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Saturday, January 05, 2008

Israel to retake control of Rafah crossing?

If this is true, it's the first positive news to come out of Gaza in a long time.

The London-based Arabic daily Al-Quds Al-Arabi is reporting that as a result of Egypt's decision to allow some 1200 (I think the number is actually higher than that, but that's the number in the story) 'Palestinian pilgrims' into Gaza without a security check, Israel has asked to retake control of the Rafah crossing. As you may recall, those 'Palestinians' included a number of senior terrorists who had undergone training in Iran and Syria, and some $150 million in cash.
According to the London-based Arabic newspaper Al-Quds Al-Arabi, Israeli officials recently sent letters to United States leaders and the European Union protesting the Egyptian government’s decision to allow 1,200 Arabs into Gaza without a security check. Israel reportedly requested US approval to retake the Rafiah crossing between Egypt and Gaza and put international monitors in charge of traffic in the area.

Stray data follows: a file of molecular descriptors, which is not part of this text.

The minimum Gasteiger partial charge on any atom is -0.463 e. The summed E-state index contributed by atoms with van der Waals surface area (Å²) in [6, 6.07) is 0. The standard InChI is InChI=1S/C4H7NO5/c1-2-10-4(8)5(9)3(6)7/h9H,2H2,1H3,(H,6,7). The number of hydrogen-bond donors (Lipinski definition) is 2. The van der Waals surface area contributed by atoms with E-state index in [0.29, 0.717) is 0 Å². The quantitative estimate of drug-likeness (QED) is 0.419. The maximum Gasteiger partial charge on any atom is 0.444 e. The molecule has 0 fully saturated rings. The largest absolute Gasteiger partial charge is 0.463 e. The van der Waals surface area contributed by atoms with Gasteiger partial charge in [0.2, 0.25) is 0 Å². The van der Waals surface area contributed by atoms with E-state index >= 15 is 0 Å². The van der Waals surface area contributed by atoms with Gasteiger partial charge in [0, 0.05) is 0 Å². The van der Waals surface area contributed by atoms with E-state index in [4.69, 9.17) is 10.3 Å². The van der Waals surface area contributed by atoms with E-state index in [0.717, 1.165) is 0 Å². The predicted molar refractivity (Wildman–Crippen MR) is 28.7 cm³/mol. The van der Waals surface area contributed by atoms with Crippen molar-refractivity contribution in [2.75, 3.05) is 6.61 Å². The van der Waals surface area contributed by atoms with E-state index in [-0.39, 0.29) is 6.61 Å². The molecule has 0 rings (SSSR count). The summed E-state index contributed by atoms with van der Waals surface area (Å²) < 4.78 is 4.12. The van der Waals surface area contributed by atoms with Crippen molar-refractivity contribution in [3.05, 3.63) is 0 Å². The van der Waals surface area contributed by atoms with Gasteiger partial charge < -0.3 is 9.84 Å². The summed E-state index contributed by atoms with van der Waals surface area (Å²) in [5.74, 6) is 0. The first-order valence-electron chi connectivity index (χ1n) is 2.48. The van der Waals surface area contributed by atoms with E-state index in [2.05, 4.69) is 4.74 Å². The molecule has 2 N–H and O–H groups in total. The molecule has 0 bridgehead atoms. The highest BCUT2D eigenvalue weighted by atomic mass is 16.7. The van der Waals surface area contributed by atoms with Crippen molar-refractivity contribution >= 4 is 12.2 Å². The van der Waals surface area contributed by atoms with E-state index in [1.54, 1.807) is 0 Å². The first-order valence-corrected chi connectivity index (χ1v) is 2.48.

The Rafiah crossing was controlled by international monitors after the IDF withdrew from Gaza in 2005, but the monitors fled during the Hamas takeover of Gaza last year. Israeli officials have expressed concern that groups entering Gaza from Egypt are not checked by security officers, and may be senior terrorists smuggling cash for Hamas.
For those who have forgotten, the arrangement by which the 'international monitors' would control Rafah was rammed down Israel's throat by US Secretary of State Condoleeza Rice in the fall of 2005. In the map above, the Rafah crossing is along the Philadelphi corridor. Another map follows which some of you may find clearer:


At 2:35 AM, Blogger NormanF said...

The EU broke its commitment to secure the area and Israel is under no obligation to honor an agreement that has been reneged. Retaking control of Rafah and the Philadelphi Corridor is vital to Israel's security.

If the US objects, Israel should remind the State Department Israel had an international guarantee that wasn't worth the paper it was printed on and only Israel herself should secure the borders.


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